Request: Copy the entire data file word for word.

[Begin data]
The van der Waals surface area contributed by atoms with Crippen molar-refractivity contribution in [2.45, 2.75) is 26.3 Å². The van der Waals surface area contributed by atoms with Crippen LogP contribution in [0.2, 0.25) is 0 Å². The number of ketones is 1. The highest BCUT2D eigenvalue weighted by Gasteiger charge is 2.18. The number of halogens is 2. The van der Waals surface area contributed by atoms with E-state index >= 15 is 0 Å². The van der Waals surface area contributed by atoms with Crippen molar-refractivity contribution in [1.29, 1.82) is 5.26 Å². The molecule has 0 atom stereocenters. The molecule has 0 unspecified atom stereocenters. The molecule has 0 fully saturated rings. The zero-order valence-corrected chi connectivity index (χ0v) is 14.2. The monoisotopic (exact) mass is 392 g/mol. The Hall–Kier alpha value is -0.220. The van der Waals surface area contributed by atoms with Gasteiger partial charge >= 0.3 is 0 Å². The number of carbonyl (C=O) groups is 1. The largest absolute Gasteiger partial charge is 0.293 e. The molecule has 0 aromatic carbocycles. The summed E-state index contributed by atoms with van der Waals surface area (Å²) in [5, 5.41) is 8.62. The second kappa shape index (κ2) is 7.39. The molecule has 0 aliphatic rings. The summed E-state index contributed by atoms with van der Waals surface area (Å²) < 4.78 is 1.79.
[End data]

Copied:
The van der Waals surface area contributed by atoms with Crippen molar-refractivity contribution in [2.45, 2.75) is 26.3 Å². The van der Waals surface area contributed by atoms with Crippen LogP contribution in [0.2, 0.25) is 0 Å². The number of ketones is 1. The highest BCUT2D eigenvalue weighted by Gasteiger charge is 2.18. The number of halogens is 2. The van der Waals surface area contributed by atoms with E-state index >= 15 is 0 Å². The van der Waals surface area contributed by atoms with Crippen molar-refractivity contribution in [1.29, 1.82) is 5.26 Å². The molecule has 0 atom stereocenters. The molecule has 0 unspecified atom stereocenters. The molecule has 0 fully saturated rings. The zero-order valence-corrected chi connectivity index (χ0v) is 14.2. The monoisotopic (exact) mass is 392 g/mol. The Hall–Kier alpha value is -0.220. The van der Waals surface area contributed by atoms with Gasteiger partial charge >= 0.3 is 0 Å². The number of carbonyl (C=O) groups is 1. The largest absolute Gasteiger partial charge is 0.293 e. The molecule has 0 aromatic carbocycles. The summed E-state index contributed by atoms with van der Waals surface area (Å²) in [5, 5.41) is 8.62. The second kappa shape index (κ2) is 7.39. The molecule has 0 aliphatic rings. The summed E-state index contributed by atoms with van der Waals surface area (Å²) < 4.78 is 1.79.